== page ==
Then there are the road blocks along the way. I mentioned the donkeys and there were definitely multiple times were donkeys blocked our path up the pass.
Eventually, we got to the border control points. First up, we leave South Africa and head into the no man’s land. The border posts are pretty crowded as tourists are headed up the pass on this glorious day. It wasn’t ridiculous though and we got through the check points relatively quickly.
Once we depart the South Africa border post then real fun begins. It feels like the border post demarcates the point where the road is mild to the where the road becomes insanely full of switchbacks. The road remains a rocky, bumpy ride, but now throw in some crazy curves. Also, there are no guardrails so it is understandable why this pass is considered so dangerous. Oh and because it is winter then the snow and ice are present and make for an even more crazy ride. Our drivers were excellent, though, so we weren’t worried about safety from that perspective. I was more worried about cracking my head on the ceiling.
Again the scenic overlooks are incredible and we couldn’t get enough of the views. The Sani Pass is truly a magical and unique place.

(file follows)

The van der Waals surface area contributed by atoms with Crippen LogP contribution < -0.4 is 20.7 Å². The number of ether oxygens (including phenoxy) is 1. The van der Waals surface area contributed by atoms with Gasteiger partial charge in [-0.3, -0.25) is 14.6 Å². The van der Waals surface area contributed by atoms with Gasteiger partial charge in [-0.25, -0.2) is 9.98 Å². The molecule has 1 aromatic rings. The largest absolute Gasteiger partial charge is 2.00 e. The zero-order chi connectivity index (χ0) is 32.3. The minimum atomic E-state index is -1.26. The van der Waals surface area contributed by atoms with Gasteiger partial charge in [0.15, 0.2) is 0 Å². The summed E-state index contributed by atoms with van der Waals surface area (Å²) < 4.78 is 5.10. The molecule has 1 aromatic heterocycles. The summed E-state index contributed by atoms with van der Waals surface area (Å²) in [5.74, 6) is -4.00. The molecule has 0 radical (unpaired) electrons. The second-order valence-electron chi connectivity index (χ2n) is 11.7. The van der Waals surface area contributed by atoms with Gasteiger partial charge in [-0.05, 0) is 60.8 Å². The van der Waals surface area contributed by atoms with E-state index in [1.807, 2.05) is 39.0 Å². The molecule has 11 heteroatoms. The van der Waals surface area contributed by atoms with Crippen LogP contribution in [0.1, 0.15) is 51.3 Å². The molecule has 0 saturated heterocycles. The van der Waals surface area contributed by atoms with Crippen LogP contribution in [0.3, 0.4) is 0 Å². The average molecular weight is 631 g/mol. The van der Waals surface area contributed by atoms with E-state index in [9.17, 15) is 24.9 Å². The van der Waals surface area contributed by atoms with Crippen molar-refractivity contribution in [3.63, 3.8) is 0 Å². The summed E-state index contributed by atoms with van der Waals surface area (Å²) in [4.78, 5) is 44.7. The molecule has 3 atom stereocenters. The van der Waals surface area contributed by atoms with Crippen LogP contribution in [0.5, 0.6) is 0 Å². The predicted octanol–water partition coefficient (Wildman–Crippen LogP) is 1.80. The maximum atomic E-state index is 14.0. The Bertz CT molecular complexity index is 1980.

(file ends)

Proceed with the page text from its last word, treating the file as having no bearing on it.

After the 9 crazy kilometers of snow, ice, curves, and bumps, we arrive at the top of Sani Pass and the Lesotho Border Post. Now we will be stamped into the Kingdom of Lesotho aka the Mountain Kingdom, which is a unique country for a variety of reasons including that entire country lies at an elevation of >1000m and it is the only country in the world to be completely surrounded by another country aka South Africa. More on Lesotho later.
As previously stated, I am so glad I got to do this journey now when the road was unpaved and the journey more rugged. At the top of Sani Pass at the border to Lesotho, the road is already being paved and signage indicates that paving projects are on-going. While I understand paving the road will make it easier for tourists to travel into Lesotho bringing their ample tourist dollars and bolstering the Lesotho economy, I can’t help but be sad that this unique drive will be gone. Thankfully, I got to experience it in its rugged state and still bring my tourist money into the Lesotho economy.
To see all photos from my drive up the Sani Pass, check them out here.